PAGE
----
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Archive for Thursday, February 21, 2002

Storm-frustrated utility customers on special status

February 21, 2002

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— Late last month when the huge ice storm hit the area, knocking out power to hundreds of thousands of people, Randy and Lori Ross became concerned for their two children.

The Ross children have special needs that require electricity. On their second day without power, Ross called Missouri Public Service, which told him his family was on a priority list. The Blue Springs, Mo., family endured 11 days without power.

"I know they (MoPub) got into some problems or trouble because of how monstrous this storm was," Randy Ross said, "but I think they need to take a look at their customer service and the way they operate. This needs to be fixed."

Area electric companies acknowledge that some medical-needs customers went days without power during the recent outage. Being put on a medical list does not guarantee service, the utilities said.

Instead, they instruct such customers to have backup systems, such as generators. Some may need to go to emergency rooms or friends' homes during outages. MoPub called 911 for several of its medical customers, spokeswoman Mary Amundsen said.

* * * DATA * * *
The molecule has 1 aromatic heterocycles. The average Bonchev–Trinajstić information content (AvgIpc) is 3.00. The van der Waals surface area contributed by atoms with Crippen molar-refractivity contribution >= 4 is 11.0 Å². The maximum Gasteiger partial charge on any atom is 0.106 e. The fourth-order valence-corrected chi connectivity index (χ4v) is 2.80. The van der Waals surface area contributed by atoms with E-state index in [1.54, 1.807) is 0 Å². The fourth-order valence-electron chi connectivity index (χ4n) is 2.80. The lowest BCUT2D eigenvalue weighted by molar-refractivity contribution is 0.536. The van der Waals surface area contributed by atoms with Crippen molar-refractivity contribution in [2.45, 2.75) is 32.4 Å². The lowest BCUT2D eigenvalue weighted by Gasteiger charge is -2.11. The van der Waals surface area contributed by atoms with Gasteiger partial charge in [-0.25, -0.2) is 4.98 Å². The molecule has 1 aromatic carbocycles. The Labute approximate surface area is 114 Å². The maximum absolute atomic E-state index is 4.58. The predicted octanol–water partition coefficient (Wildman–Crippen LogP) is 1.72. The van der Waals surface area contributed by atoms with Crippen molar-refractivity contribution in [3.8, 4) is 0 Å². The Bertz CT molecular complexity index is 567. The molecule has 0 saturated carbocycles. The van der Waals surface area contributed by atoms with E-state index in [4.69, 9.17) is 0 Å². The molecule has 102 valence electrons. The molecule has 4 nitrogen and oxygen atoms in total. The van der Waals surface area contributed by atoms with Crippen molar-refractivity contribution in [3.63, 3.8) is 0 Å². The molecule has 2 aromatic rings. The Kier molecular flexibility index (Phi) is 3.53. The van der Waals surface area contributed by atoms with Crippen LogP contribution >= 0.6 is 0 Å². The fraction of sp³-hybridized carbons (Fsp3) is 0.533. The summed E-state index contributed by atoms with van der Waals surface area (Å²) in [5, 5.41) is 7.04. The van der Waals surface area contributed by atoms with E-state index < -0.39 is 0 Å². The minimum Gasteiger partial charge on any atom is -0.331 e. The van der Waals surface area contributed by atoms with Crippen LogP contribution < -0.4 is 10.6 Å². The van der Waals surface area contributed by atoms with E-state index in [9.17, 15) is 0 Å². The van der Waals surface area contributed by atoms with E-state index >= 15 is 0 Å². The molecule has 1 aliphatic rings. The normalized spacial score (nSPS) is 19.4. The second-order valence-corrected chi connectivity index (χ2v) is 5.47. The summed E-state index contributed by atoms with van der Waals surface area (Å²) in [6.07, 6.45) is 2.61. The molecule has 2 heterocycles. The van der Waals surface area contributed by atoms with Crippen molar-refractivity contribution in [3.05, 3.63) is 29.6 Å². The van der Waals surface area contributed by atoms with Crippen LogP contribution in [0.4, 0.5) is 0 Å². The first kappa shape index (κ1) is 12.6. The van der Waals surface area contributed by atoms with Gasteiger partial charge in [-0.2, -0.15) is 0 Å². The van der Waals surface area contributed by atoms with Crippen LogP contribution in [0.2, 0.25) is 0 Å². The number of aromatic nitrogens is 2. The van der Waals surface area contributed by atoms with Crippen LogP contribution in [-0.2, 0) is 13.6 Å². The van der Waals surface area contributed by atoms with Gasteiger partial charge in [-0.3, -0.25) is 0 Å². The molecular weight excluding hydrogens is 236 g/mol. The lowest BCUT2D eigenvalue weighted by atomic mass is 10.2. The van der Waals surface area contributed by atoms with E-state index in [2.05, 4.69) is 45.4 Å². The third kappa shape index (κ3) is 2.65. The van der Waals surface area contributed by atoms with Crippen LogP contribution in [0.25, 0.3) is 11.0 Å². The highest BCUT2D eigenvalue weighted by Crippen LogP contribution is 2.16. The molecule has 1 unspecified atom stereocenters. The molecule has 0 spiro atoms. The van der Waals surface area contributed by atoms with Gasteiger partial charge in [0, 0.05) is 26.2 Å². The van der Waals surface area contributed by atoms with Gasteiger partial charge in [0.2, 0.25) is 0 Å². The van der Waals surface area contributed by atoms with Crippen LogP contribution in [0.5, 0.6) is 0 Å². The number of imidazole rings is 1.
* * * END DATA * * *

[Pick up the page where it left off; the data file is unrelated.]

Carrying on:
"It (the medical list) is really not meant to be a guarantee that you get priority service; it honestly can't be," Amundsen said.

When major storms cause widespread outages nearly 60 percent of Kansas City-area families lost power for at least a few hours utility companies first tackle primary power lines and other equipment that affects many customers.

After major repairs are done and workers begin focusing on individual homes, then medical needs customers usually receive priority care, utility companies said.

Tom Robinson, Kansas City Power & Light Co. spokesman, said KCP&L customer service representatives would check with the 58 people on the utility's medical list, making sure they all know that power isn't guaranteed during major outages. Also, they'll make sure that they have the proper number to call in case of outages.

The Missouri Public Service Commission, which regulates the electric utilities in Missouri, received a few complaints from customers who said they had medical needs and were without service.

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